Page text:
Introduction to cross-platform game development on haxe, flow, snow, luxe

Hello dear developers!
Today I want to tell you about how to plunge directly into the creation of the game so that you can forget about platforms, sdk, compilers, assemblies, deployments and other ides. There is a way to simply write code in a modern high-level language and quickly test it on all platforms supported by your host axis.

So, in addition to C ++ and C #, there is also a language that makes it possible to develop cross-platform games - haxe .
Haxe is a language, a compiler for it, a cross-platform standard library and a system of add-ons, extensions, libraries - haxelib .

The language is most similar to ActionScript and C #. The main and strongest side of it for me is the ability to compile code written in haxe into code in other languages, for example C ++, JavaScript, C #, Java, PHP and others. And at the same time, you can make special access classes (binds) to libraries in the language into which haxe code is now compiled.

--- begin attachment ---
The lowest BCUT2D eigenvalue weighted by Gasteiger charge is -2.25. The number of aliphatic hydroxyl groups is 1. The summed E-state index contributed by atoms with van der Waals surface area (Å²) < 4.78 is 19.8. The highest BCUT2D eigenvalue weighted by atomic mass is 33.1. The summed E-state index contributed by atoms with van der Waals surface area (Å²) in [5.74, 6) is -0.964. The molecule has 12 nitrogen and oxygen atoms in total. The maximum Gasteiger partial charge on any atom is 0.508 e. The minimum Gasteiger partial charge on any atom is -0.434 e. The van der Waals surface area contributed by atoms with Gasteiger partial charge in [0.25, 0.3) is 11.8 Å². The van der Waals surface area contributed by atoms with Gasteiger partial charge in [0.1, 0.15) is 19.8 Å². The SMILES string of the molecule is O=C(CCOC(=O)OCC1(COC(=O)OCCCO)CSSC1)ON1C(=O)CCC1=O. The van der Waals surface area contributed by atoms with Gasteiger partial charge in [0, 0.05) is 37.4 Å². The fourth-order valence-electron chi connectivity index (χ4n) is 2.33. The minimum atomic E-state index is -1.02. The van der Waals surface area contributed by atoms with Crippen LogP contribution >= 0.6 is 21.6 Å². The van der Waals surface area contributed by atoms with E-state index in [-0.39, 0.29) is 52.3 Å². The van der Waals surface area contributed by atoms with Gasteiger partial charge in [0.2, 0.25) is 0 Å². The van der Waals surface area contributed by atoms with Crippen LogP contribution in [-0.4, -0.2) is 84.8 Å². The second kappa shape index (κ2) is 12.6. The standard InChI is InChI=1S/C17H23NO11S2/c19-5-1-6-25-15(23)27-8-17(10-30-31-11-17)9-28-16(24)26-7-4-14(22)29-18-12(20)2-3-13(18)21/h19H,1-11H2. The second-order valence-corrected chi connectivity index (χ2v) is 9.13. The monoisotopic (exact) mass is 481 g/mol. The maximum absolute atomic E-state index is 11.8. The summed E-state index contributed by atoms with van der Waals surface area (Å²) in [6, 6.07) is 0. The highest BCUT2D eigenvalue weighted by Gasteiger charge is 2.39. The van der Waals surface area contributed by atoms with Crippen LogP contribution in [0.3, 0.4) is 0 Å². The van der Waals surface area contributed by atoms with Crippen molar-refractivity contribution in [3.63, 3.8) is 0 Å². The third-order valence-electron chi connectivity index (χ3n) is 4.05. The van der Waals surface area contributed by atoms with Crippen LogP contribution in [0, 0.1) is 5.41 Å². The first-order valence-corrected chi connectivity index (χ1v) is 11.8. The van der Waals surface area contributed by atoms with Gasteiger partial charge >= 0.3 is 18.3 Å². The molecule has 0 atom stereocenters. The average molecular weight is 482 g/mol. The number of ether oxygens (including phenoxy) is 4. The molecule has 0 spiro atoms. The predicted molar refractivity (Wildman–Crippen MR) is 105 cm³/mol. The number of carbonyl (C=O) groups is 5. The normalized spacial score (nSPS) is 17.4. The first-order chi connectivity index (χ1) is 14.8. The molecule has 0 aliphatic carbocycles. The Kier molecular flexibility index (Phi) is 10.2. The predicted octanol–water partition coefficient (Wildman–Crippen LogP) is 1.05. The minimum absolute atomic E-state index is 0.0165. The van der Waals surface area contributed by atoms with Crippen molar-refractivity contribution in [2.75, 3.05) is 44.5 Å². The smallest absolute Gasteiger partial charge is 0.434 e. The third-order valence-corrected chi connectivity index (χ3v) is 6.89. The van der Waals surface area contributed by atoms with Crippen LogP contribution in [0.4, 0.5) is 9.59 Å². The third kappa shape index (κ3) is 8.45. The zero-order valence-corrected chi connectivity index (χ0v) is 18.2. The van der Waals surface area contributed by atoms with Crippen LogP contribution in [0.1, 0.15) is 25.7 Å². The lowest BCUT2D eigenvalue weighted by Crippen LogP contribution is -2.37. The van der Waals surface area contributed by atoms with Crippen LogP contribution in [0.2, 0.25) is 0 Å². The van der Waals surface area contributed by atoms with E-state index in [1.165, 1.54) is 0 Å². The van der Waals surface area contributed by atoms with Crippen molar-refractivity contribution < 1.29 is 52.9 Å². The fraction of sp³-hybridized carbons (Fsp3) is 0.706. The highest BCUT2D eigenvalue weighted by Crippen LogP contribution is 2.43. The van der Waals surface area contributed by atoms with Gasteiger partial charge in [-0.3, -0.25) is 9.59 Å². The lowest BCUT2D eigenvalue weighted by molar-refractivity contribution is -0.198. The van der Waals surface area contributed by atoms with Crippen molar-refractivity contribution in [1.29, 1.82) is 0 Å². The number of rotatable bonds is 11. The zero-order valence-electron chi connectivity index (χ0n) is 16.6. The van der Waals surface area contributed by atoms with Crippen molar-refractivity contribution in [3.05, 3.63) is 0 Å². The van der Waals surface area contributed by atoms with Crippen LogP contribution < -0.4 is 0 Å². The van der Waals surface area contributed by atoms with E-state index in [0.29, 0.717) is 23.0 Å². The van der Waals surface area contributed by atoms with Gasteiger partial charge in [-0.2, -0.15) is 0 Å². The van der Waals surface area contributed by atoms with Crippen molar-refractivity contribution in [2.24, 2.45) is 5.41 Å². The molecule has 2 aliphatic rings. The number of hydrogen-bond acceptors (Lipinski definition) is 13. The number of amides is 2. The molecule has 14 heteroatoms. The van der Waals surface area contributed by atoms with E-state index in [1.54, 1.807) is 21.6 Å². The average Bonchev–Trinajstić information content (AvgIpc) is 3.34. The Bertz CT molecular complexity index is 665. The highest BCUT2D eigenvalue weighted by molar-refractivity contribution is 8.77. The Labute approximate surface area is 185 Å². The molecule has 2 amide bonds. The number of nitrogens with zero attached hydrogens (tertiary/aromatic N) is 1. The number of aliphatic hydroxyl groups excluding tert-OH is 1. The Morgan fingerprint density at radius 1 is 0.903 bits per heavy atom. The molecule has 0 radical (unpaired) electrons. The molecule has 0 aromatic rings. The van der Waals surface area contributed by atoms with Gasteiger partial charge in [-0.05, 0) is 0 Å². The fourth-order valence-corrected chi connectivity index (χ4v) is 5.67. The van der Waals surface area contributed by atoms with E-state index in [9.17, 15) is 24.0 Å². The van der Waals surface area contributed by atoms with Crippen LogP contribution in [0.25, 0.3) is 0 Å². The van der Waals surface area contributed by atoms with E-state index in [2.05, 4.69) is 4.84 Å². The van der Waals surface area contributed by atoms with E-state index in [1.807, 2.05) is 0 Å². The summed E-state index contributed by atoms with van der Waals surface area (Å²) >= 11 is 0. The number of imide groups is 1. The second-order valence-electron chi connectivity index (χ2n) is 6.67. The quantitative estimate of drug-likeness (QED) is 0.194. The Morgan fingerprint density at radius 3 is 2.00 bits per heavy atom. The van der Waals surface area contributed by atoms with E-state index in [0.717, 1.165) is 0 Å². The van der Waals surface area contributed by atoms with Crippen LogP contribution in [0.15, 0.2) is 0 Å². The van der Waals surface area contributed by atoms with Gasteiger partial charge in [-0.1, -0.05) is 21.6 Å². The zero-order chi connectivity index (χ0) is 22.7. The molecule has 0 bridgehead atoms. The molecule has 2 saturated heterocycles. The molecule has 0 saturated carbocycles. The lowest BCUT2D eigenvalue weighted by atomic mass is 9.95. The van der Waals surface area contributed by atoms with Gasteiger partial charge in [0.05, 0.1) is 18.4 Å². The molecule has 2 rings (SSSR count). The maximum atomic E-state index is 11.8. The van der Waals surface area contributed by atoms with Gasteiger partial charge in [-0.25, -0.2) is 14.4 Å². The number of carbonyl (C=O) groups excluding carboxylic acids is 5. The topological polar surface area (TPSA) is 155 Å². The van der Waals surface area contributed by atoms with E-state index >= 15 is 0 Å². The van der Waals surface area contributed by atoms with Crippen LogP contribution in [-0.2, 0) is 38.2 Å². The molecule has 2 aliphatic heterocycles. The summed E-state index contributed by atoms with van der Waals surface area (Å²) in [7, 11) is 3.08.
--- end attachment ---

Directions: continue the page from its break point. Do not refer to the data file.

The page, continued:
But development on Haxe would not be so attractive if not for snowkit .

    snowkit = flow + snow + luxe + developers

Snowkit is not only a collection of libraries, utilities and other tools for creating games, but also a community that develops and supports this project, uses and is interested in it. Snowkit consists of flow (project management and assembly), snow (low-level system api abstracted from platforms), luxe (high-level game engine, so far 2d).